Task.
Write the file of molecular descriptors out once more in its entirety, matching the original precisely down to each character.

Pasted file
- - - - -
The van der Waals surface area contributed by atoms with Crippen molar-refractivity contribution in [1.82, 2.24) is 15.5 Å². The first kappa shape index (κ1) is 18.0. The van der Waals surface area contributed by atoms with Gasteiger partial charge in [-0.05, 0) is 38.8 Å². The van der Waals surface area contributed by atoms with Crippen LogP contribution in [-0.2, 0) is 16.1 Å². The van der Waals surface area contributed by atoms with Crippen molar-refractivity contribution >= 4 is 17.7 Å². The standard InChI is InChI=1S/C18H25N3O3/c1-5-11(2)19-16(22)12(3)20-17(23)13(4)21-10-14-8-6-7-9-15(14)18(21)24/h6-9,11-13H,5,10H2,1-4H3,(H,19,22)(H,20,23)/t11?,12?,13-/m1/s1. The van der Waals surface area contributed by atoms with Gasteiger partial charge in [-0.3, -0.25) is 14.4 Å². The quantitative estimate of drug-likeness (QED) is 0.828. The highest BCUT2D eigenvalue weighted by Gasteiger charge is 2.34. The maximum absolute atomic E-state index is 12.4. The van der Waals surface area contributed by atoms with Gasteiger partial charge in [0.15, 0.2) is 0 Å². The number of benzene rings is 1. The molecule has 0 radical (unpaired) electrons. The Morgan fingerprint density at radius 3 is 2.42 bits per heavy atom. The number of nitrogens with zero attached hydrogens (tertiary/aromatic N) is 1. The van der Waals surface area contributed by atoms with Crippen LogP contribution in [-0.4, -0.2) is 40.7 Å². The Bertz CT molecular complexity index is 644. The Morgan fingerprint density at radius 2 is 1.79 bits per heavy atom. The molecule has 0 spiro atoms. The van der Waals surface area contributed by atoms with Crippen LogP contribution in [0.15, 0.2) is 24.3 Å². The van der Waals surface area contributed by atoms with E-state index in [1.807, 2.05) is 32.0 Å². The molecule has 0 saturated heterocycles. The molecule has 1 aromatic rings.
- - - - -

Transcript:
The van der Waals surface area contributed by atoms with Crippen molar-refractivity contribution in [1.82, 2.24) is 15.5 Å². The first kappa shape index (κ1) is 18.0. The van der Waals surface area contributed by atoms with Gasteiger partial charge in [-0.05, 0) is 38.8 Å². The van der Waals surface area contributed by atoms with Crippen LogP contribution in [-0.2, 0) is 16.1 Å². The van der Waals surface area contributed by atoms with Crippen molar-refractivity contribution >= 4 is 17.7 Å². The standard InChI is InChI=1S/C18H25N3O3/c1-5-11(2)19-16(22)12(3)20-17(23)13(4)21-10-14-8-6-7-9-15(14)18(21)24/h6-9,11-13H,5,10H2,1-4H3,(H,19,22)(H,20,23)/t11?,12?,13-/m1/s1. The van der Waals surface area contributed by atoms with Gasteiger partial charge in [-0.3, -0.25) is 14.4 Å². The quantitative estimate of drug-likeness (QED) is 0.828. The highest BCUT2D eigenvalue weighted by Gasteiger charge is 2.34. The maximum absolute atomic E-state index is 12.4. The van der Waals surface area contributed by atoms with Gasteiger partial charge in [0.15, 0.2) is 0 Å². The number of benzene rings is 1. The molecule has 0 radical (unpaired) electrons. The Morgan fingerprint density at radius 3 is 2.42 bits per heavy atom. The number of nitrogens with zero attached hydrogens (tertiary/aromatic N) is 1. The van der Waals surface area contributed by atoms with Crippen LogP contribution in [-0.4, -0.2) is 40.7 Å². The Bertz CT molecular complexity index is 644. The Morgan fingerprint density at radius 2 is 1.79 bits per heavy atom. The molecule has 0 spiro atoms. The van der Waals surface area contributed by atoms with Crippen LogP contribution in [0.15, 0.2) is 24.3 Å². The van der Waals surface area contributed by atoms with E-state index in [1.807, 2.05) is 32.0 Å². The molecule has 0 saturated heterocycles. The molecule has 1 aromatic rings.